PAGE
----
## Conjecture on Baez's 'Quasar without a host galaxy'

Let Mas'r Legree alone, for breakin' in! De debil
heself couldn't beat Mas'r at dat!" said Quimbo.

"Wal, boys, the best way is to give him the flogging to do,
till he gets over his notions. Break him in!"

"Lord, Mas'r'll have hard work to get dat out o' him!"

"It'll have to come out of him, though!" said Legree, as
he rolled his tobacco in his mouth.

"Now, dar's Lucy,--de aggravatinest, ugliest wench on de
place!" pursued Sambo.

"Take care, Sam; I shall begin to think what's the reason

"Well, Mas'r knows she sot herself up agin Mas'r, and
wouldn't have me, when he telled her to."

"I'd a flogged her into 't," said Legree, spitting, only
there's such a press o' work, it don't seem wuth a while to upset
her jist now. She's slender; but these yer slender gals will bear
half killin' to get their own way!"

"Wal, Lucy was real aggravatin' and lazy, sulkin' round;
wouldn't do nothin,--and Tom he tuck up for her."

"He did, eh! Wal, then, Tom shall have the pleasure of
flogging her. It'll be a good practice for him, and he won't put
it on to the gal like you devils, neither."

"Ho, ho! haw! haw! haw!" laughed both the sooty wretches;
and the diabolical sounds seemed, in truth, a not unapt
expression of the fiendish character which Legree gave them.

"Wal, but, Mas'r, Tom and Misse Cassy, and dey among 'em,

 Let Mas'r Legree alone, for breakin' in! De debil heself couldn't beat Mas'r at dat!" said Quimbo. "Wal, boys, the best way is to give him the flogging to do, till he gets over his notions. Break him in!" "Lord, Mas'r'll have hard work to get dat out o' him!" "It'll have to come out of him, though!" said Legree, as he rolled his tobacco in his mouth. "Now, dar's Lucy,--de aggravatinest, ugliest wench on de place!" pursued Sambo. "Take care, Sam; I shall begin to think what's the reason for your spite agin Lucy." "Well, Mas'r knows she sot herself up agin Mas'r, and wouldn't have me, when he telled her to." "I'd a flogged her into 't," said Legree, spitting, only there's such a press o' work, it don't seem wuth a while to upset her jist now. She's slender; but these yer slender gals will bear half killin' to get their own way!" "Wal, Lucy was real aggravatin' and lazy, sulkin' round; wouldn't do nothin,--and Tom he tuck up for her." "He did, eh! Wal, then, Tom shall have the pleasure of flogging her. It'll be a good practice for him, and he won't put it on to the gal like you devils, neither." "Ho, ho! haw! haw! haw!" laughed both the sooty wretches; and the diabolical sounds seemed, in truth, a not unapt expression of the fiendish character which Legree gave them. "Wal, but, Mas'r, Tom and Misse Cassy, and dey among 'em, filled Lucy's basket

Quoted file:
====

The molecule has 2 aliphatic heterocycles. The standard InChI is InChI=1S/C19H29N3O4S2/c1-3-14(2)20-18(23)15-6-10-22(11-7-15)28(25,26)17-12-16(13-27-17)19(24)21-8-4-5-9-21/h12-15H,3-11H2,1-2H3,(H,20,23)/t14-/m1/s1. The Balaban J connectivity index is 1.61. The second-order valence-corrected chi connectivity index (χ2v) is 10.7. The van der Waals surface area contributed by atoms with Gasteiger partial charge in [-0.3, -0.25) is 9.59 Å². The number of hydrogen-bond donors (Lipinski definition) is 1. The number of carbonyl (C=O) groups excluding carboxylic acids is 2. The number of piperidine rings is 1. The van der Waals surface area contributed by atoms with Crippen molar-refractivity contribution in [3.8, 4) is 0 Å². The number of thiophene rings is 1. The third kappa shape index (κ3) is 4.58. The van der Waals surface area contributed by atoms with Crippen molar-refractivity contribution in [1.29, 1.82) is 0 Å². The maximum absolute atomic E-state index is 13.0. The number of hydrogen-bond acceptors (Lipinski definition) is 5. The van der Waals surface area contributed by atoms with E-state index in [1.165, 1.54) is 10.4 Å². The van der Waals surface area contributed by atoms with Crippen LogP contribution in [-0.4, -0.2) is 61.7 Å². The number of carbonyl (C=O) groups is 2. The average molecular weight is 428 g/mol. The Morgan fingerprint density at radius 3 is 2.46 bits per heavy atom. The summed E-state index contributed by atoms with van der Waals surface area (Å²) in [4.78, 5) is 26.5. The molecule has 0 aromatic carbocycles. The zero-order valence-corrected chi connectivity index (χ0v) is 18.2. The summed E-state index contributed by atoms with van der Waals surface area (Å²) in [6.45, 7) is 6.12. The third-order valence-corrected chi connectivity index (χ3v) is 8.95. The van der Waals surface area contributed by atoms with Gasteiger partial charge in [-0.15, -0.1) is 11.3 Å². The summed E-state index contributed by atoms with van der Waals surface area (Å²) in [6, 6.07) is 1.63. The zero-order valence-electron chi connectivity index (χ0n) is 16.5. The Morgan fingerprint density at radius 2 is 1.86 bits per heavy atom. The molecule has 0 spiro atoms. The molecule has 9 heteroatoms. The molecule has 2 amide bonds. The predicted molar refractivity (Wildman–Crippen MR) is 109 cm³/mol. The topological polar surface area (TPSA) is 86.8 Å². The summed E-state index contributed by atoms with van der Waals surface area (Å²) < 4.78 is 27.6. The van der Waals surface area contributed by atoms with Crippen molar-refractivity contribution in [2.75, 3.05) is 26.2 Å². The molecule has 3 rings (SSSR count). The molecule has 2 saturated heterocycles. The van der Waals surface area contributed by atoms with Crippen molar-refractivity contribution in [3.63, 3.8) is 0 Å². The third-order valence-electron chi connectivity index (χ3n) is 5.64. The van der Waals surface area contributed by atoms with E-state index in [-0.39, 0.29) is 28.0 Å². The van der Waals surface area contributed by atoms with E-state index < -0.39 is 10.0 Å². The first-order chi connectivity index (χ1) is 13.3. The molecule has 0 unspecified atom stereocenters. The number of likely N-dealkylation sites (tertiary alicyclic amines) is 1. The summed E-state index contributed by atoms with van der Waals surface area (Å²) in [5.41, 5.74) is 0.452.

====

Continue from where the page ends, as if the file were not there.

Let Mas'r Legree alone, for breakin' in! De debil heself couldn't beat Mas'r at dat!" said Quimbo. "Wal, boys, the best way is to give him the flogging to do, till he gets over his notions. Break him in!" "Lord, Mas'r'll have hard work to get dat out o' him!" "It'll have to come out of him, though!" said Legree, as he rolled his tobacco in his mouth. "Now, dar's Lucy,--de aggravatinest, ugliest wench on de place!" pursued Sambo. "Take care, Sam; I shall begin to think what's the reason for your spite agin Lucy." "Well, Mas'r knows she sot herself up agin Mas'r, and wouldn't have me, when he telled her to." "I'd a flogged her into 't," said Legree, spitting, only there's such a press o' work, it don't seem wuth a while to upset her jist now. She's slender; but these yer slender gals will bear half killin' to get their own way!" "Wal, Lucy was real aggravatin' and lazy, sulkin' round; wouldn't do nothin,--and Tom he tuck up for her." "He did, eh! Wal, then, Tom shall have the pleasure of flogging her. It'll be a good practice for him, and he won't put it on to the gal like you devils, neither." "Ho, ho! haw! haw! haw!" laughed both the sooty wretches; and the diabolical sounds seemed, in truth, a not unapt expression of the fiendish character which Legree gave them. "Wal, but, Mas'r, Tom and Misse Cassy, and dey among 'em, filled Lucy's basket